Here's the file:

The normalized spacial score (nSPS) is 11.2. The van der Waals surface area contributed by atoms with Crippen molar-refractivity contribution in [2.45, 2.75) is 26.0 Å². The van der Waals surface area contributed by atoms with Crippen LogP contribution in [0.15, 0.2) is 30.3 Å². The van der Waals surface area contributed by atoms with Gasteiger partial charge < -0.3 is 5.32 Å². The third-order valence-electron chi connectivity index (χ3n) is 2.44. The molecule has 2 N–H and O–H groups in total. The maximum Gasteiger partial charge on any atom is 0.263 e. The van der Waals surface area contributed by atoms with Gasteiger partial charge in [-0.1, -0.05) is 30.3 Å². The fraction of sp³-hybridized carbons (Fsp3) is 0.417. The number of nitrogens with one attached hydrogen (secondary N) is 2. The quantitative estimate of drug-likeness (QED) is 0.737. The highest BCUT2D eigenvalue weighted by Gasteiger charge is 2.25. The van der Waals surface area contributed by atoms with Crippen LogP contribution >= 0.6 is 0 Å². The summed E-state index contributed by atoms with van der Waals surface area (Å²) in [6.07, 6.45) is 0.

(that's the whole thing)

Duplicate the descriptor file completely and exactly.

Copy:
The normalized spacial score (nSPS) is 11.2. The van der Waals surface area contributed by atoms with Crippen molar-refractivity contribution in [2.45, 2.75) is 26.0 Å². The van der Waals surface area contributed by atoms with Crippen LogP contribution in [0.15, 0.2) is 30.3 Å². The van der Waals surface area contributed by atoms with Gasteiger partial charge < -0.3 is 5.32 Å². The third-order valence-electron chi connectivity index (χ3n) is 2.44. The molecule has 2 N–H and O–H groups in total. The maximum Gasteiger partial charge on any atom is 0.263 e. The van der Waals surface area contributed by atoms with Gasteiger partial charge in [-0.1, -0.05) is 30.3 Å². The fraction of sp³-hybridized carbons (Fsp3) is 0.417. The number of nitrogens with one attached hydrogen (secondary N) is 2. The quantitative estimate of drug-likeness (QED) is 0.737. The highest BCUT2D eigenvalue weighted by Gasteiger charge is 2.25. The van der Waals surface area contributed by atoms with Crippen LogP contribution >= 0.6 is 0 Å². The summed E-state index contributed by atoms with van der Waals surface area (Å²) in [6.07, 6.45) is 0.